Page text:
Sh’mini Atzeret is a solemn time for reflecting on the seven previous days of the festival of Sukkot. There is also a Yizkor service, one of the four times during the year when we mourn together and recite the memorial prayers in remembrance of those whom we have loved and lost.
We end the week of Sukkot with a Family Simchat Torah service. Hebrew for “Rejoicing in the Law,” this service is a joyful celebration, where we unroll the Torah together as a congregation, offer a blessing to our new Religious School students, and gather for dinner afterward.
Sh’mini Atzeret literally means “the assembly of the eighth (day).” Rabbinic literature explains the holiday this way: “Our Creator is like a host, who invites us as visitors for a limited time, but when the time comes for us to leave, He has enjoyed himself so much that He asks us to stay another day. Another related explanation: Sukkot is a holiday intended for all of mankind, but when Sukkot is over, the Creator invites the Jewish people to stay for an extra day, for a more intimate celebration.”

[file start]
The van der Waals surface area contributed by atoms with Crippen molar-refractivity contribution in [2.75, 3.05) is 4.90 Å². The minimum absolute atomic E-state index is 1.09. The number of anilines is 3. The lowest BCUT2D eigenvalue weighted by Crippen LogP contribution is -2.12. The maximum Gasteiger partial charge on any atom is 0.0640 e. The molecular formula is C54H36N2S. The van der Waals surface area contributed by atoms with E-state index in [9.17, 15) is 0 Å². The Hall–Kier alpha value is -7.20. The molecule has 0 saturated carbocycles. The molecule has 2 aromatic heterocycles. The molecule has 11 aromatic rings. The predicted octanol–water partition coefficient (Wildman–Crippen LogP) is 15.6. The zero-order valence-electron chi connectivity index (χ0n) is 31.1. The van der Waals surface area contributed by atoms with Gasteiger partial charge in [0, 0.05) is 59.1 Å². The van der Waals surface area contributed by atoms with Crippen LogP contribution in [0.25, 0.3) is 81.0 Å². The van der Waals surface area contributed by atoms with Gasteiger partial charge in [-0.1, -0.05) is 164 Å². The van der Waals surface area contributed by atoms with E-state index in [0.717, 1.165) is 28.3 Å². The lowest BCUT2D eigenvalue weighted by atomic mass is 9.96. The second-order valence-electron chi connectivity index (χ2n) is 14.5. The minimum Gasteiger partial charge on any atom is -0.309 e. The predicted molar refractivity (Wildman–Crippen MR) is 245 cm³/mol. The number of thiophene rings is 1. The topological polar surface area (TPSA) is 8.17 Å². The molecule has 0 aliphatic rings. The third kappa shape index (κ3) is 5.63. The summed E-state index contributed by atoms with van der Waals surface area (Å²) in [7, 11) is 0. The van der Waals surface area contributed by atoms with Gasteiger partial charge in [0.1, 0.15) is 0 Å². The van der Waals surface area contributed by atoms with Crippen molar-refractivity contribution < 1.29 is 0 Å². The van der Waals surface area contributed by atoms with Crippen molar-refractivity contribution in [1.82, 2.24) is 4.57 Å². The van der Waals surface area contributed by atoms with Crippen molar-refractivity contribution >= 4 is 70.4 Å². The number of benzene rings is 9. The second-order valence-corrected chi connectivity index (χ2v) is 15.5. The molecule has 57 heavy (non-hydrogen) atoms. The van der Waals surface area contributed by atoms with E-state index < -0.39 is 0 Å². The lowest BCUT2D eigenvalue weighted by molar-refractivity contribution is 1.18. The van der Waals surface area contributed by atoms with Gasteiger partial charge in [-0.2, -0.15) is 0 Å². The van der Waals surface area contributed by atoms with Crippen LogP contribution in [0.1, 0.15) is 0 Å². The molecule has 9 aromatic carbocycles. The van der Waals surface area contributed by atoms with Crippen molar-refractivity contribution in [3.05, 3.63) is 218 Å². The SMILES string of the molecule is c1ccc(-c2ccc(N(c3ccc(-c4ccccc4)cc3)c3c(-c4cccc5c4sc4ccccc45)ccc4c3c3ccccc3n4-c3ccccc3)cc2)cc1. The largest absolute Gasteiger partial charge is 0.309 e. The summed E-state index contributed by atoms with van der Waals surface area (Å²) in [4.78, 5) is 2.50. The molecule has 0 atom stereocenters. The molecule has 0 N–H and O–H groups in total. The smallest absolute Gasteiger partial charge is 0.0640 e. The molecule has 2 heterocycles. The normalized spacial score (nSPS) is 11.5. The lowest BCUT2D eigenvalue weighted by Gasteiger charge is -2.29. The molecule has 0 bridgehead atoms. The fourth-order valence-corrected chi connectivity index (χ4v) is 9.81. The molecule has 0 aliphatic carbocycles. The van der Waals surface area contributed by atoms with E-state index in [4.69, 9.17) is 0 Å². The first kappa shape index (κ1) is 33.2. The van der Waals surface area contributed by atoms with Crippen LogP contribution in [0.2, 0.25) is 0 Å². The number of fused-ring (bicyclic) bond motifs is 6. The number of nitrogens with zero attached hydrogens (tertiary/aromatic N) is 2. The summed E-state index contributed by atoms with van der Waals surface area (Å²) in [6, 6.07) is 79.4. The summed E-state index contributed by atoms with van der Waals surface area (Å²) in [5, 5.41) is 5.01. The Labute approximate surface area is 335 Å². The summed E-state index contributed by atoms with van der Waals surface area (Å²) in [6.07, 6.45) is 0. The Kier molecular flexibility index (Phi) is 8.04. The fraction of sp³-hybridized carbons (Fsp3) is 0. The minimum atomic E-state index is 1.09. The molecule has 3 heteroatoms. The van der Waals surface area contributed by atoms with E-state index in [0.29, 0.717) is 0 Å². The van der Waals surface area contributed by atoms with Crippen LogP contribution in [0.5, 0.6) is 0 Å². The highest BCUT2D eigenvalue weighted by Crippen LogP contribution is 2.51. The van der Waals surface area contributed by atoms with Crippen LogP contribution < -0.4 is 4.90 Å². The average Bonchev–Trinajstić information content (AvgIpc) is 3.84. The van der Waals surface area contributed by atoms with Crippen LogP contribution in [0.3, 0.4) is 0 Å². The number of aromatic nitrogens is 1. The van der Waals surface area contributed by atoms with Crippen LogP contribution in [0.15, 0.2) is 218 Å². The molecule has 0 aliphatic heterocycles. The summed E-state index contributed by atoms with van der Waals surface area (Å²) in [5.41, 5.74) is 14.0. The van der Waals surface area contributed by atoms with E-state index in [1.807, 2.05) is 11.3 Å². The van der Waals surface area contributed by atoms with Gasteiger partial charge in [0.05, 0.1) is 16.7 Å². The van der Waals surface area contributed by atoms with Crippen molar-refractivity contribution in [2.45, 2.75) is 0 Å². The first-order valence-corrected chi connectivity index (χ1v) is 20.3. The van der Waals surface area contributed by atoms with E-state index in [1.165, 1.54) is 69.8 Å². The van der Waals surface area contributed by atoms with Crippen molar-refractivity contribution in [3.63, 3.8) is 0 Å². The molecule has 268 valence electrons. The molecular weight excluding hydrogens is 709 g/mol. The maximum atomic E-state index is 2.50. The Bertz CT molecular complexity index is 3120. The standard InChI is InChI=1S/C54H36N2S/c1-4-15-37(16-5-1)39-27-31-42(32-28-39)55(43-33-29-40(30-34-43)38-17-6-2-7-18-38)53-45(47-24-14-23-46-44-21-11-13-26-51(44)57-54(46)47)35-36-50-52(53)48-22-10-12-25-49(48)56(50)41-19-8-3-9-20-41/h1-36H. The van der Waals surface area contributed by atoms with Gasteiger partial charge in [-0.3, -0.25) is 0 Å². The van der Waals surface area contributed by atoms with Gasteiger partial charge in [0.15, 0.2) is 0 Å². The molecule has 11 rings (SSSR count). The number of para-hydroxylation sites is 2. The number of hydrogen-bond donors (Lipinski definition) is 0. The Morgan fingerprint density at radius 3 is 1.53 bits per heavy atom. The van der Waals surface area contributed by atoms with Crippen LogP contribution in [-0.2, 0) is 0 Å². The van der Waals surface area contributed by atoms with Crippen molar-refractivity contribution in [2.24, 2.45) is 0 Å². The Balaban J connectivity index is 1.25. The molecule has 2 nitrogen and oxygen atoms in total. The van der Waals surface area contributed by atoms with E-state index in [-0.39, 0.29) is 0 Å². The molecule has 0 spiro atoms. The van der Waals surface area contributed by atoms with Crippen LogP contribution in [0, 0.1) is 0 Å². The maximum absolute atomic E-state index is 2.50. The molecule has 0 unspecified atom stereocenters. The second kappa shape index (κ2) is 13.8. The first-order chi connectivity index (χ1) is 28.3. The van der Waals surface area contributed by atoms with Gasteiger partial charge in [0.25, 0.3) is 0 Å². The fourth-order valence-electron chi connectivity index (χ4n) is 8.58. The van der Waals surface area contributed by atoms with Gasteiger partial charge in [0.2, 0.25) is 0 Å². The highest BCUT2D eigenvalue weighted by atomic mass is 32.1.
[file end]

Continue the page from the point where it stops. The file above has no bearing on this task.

Sh’mini Atzeret also is one of the four times during the year when we mourn together (Yizkor) and recite the memorial prayers in remembrance of those whom we have loved and lost.
Simchat Torah is a joyful celebration, often symbolized by dancing. Hebrew for “Rejoicing in the Law,” Simchat Torah also celebrates completion of reading the Book of Deuteronomy (the fifth book of the Torah) and starting from the beginning with the Book of Genesis. In Israel and in many communities around the world, Simchat Torah is celebrated on the same day as Sh’mini Atzeret, making them a one-day festival.
For more information, consult our High Holy Days Guide.